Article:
Soon, hours of film footage documenting the floorshow routines in glittering technicolour, as well as hundreds of photographs showing life amongst the showgirls off-premises, were discovered sitting in the archives of major public collections, such as London’s V&A Museum. Scores of surviving dancers were tracked down and interviewed and their stories have been preserved in the book: of late-night adventures with businessman Paul Getty; and spy meetings held in the club itself by movie producer Harry Alan Towers. Film footage was found that captured Percival Murray and his wardrobe mistress Elsie Burchmore sifting through those very same portfolios of designs that were revealed sixty years later.
First and foremost, Murray’s Cabaret Club: Discovering Soho’s Secret celebrates the ingenuity and inventive wit of the costume designers who chose Murray’s as their stage. Ronald Cobb’s costumes celebrate the Latin craze that was rife through London’s dance clubs of the Fifties, and played out through the sambas of Carmen Miranda and mambos of Perez Prado. Visions inspired by the aesthetics of space exploration and sci-fi movies of the period mingle with costumes that predate the style of Cecil Beaton’s idiosyncratic attire for My Fair Lady and that reflect the glamour of Horst P Horst’s Vogue models. Naughty nurses, stern-stockinged policewomen, racy Bo Peeps, and women wearing nothing but chandeliers don G-strings that incorporate all sorts of sexual puns from fans to violins. Many of these designs are still covered in glitter and gold foil. Michael Bronze’s lithe vamps complement Cobb’s Deco pin-ups. They reflect the costumier’s dual profession of theatre designer and chic dress designer for London’s high society. Hilda Wetton’s ‘fan dancers’ extended a form of entertainment seen at the popular Windmill Theatre to the nightclub scene; historically, the dancers dodged censorship laws that forbade nudes to move on stage by skilfully manipulating a set of ostrich feathers so as to titillate though never reveal all.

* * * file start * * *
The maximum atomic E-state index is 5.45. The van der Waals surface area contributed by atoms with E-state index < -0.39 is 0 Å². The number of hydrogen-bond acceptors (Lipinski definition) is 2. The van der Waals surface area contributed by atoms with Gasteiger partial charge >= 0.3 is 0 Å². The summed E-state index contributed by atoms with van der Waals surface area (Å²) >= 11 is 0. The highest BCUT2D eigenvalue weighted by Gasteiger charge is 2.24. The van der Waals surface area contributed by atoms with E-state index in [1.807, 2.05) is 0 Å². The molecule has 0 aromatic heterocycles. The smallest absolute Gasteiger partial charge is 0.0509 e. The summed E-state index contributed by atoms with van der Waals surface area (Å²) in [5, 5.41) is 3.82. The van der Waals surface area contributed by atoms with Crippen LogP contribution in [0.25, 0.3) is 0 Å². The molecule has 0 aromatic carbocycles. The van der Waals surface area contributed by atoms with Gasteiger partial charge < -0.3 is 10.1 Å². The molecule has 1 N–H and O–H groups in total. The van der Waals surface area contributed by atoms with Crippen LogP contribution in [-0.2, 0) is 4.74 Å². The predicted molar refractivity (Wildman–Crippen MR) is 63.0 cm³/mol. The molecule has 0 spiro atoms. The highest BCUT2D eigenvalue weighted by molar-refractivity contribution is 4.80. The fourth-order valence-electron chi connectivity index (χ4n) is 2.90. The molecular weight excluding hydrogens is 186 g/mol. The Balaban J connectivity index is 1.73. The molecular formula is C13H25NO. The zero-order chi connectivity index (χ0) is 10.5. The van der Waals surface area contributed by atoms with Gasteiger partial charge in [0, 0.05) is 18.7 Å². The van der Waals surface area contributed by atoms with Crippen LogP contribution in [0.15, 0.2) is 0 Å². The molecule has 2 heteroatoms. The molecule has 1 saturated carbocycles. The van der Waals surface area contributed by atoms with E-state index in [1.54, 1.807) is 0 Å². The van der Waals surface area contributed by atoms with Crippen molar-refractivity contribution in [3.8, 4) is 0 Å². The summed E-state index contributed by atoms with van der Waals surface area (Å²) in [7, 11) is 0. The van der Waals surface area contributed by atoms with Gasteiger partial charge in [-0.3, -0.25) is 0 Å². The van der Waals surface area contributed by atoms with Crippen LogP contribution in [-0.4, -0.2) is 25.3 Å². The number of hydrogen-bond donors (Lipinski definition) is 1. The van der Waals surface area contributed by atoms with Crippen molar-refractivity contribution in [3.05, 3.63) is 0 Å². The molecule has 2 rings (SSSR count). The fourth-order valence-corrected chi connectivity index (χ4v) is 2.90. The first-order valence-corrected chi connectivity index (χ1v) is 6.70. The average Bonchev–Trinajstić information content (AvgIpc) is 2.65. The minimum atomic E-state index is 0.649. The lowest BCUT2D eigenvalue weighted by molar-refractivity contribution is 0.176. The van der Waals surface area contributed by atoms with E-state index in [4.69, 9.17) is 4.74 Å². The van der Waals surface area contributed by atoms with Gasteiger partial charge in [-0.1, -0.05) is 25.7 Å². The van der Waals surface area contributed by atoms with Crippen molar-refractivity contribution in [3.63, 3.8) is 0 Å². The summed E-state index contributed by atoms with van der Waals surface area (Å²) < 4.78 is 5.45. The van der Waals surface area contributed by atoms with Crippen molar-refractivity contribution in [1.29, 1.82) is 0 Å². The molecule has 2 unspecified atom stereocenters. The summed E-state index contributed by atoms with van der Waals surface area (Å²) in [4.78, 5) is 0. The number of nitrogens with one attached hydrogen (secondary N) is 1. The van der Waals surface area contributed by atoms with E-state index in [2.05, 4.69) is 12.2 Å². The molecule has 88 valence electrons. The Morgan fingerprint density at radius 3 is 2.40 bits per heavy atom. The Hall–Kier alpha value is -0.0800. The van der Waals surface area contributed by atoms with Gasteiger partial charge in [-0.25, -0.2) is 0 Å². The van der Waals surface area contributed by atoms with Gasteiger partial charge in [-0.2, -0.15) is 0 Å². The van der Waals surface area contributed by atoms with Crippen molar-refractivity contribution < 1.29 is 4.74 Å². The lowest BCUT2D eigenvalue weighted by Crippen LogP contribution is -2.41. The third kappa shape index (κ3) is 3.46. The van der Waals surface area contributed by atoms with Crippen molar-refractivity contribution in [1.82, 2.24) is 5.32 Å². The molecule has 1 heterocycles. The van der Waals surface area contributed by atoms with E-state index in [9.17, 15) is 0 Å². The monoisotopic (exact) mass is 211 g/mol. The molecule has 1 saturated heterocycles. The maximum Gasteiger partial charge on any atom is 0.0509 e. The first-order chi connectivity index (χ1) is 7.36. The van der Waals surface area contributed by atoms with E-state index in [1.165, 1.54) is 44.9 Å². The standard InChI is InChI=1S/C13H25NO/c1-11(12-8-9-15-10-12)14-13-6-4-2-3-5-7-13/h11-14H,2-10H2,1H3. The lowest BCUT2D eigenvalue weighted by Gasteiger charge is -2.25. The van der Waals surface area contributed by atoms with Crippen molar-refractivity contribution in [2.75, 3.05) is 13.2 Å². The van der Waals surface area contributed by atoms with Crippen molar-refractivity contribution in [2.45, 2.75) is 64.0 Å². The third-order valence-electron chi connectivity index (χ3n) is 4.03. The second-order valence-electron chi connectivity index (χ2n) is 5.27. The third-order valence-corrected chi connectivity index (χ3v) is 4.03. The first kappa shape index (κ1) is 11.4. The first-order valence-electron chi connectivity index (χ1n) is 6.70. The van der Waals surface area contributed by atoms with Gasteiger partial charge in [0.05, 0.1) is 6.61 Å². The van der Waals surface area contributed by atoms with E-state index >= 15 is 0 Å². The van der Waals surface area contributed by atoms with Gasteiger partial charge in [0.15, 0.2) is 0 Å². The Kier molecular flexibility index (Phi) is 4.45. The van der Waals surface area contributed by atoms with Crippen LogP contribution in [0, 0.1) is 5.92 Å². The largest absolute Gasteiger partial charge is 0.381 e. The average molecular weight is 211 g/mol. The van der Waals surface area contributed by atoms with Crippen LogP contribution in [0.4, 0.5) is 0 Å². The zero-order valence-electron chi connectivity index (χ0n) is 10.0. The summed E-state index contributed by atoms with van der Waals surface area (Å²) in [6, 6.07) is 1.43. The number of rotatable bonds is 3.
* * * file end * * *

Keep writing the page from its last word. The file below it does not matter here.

The overheads were enormous; at half a million pounds in today’s money for each show, the club’s performers were some of the most expensively-clothed showgirls ever to grace the West End stage. Each costume took around 300 hours to construct, and were made by a team of six seamstresses who worked all year round in permanent employment from a workshop on Percival Murray’s country estate. The extremely elaborate jewelling and ornamentation was intricately stitched by hand. The headdresses were often comprised of thousands of tiny beads or sparkling sequins, and the expense of the fabrics matched the level of craftmanship; for example, only real furs were used. It all made Percival Murray a very rich man indeed. Yet the fleet of Rolls Royces, sumptuous flats in Whitehall and Mayfair, and the country house in Surrey weren’t to last. The Playboy Club arrived in London in 1966 and was sexier and edgier, though—to Mr Murray—unacceptably artless. The writing was on the wall; the club closed, and the dream ended.
Today, 16-18 Beak Street is a burger bar. Step downstairs to the basement and the waitresses, most of whom were born long after the club’s closure in 1975, flit between the tables serving the tourists of Carnaby Street. The wood panelling has been whitewashed, resembling the muddy grey of ‘Bombsite Britain’ in the Fifties. Post-war, the West End may have been blighted by austerity, but underground, the oak walls of Murray’s once shimmered as they reflected the sparkle of costumed showgirls dancing.
Murray’s Cabaret Club: Discovering Soho’s Secret preserves the wonderful visuals and is an invaluable resource for fashion students; retro enthusiasts; cabaret and burlesque fans; and professional designers looking for fresh source material.